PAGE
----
Wednesday, September 28, 2011

Soredemo Ikite Yuku eps 9-11

I finally caved in last night. I just could not bear the wait for ep 9 subs and then the long wait for the last two. This isn't KDO where you could watch it raw for the story and enjoy the dialogue again with the subs. The emotional impact when first watching is important and lack of comprehension would dilute the experience/enjoyment.

There was a risk but this wasn't Hagetaka the movie with all the technical terms. I gave it a go and suffice to say episode 9 and 10 were pretty awesome with ep 11 being a lot calmer. Nothing could match the emotional kettle peg of ep 8 but the quality of the acting and story doesn't stop.

I just love how Soredemo can tackle the frequently used subjects of revenge, responsibility and forgiveness in jdoramas and avoid all the pitfalls and conventions that make most jdoramas very preachy. It is testament to the writing and acting whereby the characters do not need to voice out their emotional turmoils and how they come to terms with things. They actually do but they say it in a way that it feels like they are telling the other person, not the audience.

Soredemo is so non judgmental. We get to see Kenji as this cold blooded, unfeeling murderer. We get to see him like a kid, scared to remember what he had done when confronting Aki's mom in ep 8. We find out about his traumatic childhood but its not offered as an excuse. He tries to absolve himself of responsibility by blaming it on Futaba. He blames his father and at the same time he wants his father to acknowledge him. Kenji is what he is. A murderer, son and a brother.

Soredemo is a godlike dorama. It is invincible. Not many jdoramas can touch it. It is destined to be on my top 10 list of jdoramas, whenever I get around to it. Fukuda Mayuko may have a limited role but I'm pretty sure she got to take a small part in this show.

If you know a bit of kanji, I find watching it with Japanese subs helped with my understanding and is a great way to learn kanji besides playing the AKB48 game on my psp. I copy and pasted the Japanese subs onto google translate but it transted the counter for the lines as well, ie the first line was numbered 1 and it became 'one'. I think rewatching Soredemo and older jdoramas with Japanese subs is a pretty good idea. I'm running out of superlatives for Soredemo.  This is truly IMHO, a jdorama classic and everyone must watch it instead of generic crap like Zenkai girl which has 3000 downloads per sub.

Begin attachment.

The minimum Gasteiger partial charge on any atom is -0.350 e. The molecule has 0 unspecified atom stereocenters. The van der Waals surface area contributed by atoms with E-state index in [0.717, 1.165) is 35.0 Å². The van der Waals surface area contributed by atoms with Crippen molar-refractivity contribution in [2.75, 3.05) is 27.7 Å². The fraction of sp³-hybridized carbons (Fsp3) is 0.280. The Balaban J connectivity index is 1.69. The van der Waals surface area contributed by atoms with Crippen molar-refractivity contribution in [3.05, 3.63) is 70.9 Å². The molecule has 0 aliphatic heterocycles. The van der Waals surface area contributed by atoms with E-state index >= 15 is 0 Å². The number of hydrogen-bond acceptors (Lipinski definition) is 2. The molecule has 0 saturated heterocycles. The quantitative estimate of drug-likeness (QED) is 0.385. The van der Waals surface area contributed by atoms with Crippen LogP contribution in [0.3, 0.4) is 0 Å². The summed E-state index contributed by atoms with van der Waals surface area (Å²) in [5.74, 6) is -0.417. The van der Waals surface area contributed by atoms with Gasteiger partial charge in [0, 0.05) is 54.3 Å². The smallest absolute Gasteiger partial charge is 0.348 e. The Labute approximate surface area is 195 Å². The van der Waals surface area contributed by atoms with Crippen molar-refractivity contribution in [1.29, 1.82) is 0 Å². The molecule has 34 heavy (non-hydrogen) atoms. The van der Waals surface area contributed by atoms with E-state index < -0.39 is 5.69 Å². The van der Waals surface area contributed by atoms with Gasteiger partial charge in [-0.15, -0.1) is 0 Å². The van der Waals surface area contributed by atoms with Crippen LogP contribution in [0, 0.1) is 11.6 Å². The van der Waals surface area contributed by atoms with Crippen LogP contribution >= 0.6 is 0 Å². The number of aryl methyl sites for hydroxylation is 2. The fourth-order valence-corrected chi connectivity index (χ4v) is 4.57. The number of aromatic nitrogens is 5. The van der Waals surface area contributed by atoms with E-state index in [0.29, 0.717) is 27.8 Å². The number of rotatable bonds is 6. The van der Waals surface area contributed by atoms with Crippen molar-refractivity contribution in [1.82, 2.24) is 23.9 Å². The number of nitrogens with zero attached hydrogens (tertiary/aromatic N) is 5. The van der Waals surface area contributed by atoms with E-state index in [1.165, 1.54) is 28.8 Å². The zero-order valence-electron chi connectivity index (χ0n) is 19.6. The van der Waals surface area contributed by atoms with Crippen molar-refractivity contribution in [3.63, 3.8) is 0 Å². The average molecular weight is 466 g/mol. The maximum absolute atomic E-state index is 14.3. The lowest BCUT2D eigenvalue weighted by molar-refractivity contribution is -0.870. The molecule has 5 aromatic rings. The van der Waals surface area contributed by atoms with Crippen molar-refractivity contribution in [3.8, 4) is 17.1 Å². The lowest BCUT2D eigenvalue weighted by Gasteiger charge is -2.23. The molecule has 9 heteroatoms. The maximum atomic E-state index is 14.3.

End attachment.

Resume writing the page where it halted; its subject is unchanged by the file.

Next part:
As for the ending... I get it but I just didn't get why it had to be so sad which the last episode was based around. Its not like they couldn't be in touch and stuff. Unless of course Futaba thinks of it as a punishment for her. That she should be happy while Yuri's mom is still in the hospital.

It doesn't bother me that much cause this is a character based dorama and Futaba made that choice which I can respect. I really like the last bit where they are trading letters/lines and its just awesome scenery with rolling piano music. I just don't buy the 'we can't meet again' cause I'm going to be Yuri's mom' bit cause there's emails, skype, mobile phones and cars/trains to meet up on weekends unless there was an obvious 'we can't meet' cause I can't be happy thing that Hiroki understood. Need to wait for subs to see how it works.

Some other stuff that I loved:

- Hiroki becoming almost like an enlightened monk in ep 9, free from the shackles of hate and the past. Query where Futaba can ever be free or should she free herself? Is atonement for her brother necessary? Perhaps it is for her to find peace.

- The flying kick. I was laughing and having the feeling of WTF at the same time. After all the crying, it all the anger that is buried is unleased as she pushes the policeman aside like a rag doll. Lol. And the flashback at the beginning of episode 12 makes it even better.

- Yuri's mom didn't wake up. Forced happy endings have no place in dramatic stories.

- Alas, Kurashina Kana turned out to be merely a plot device and a sounding board for Hiroki to voice his thoughts. :(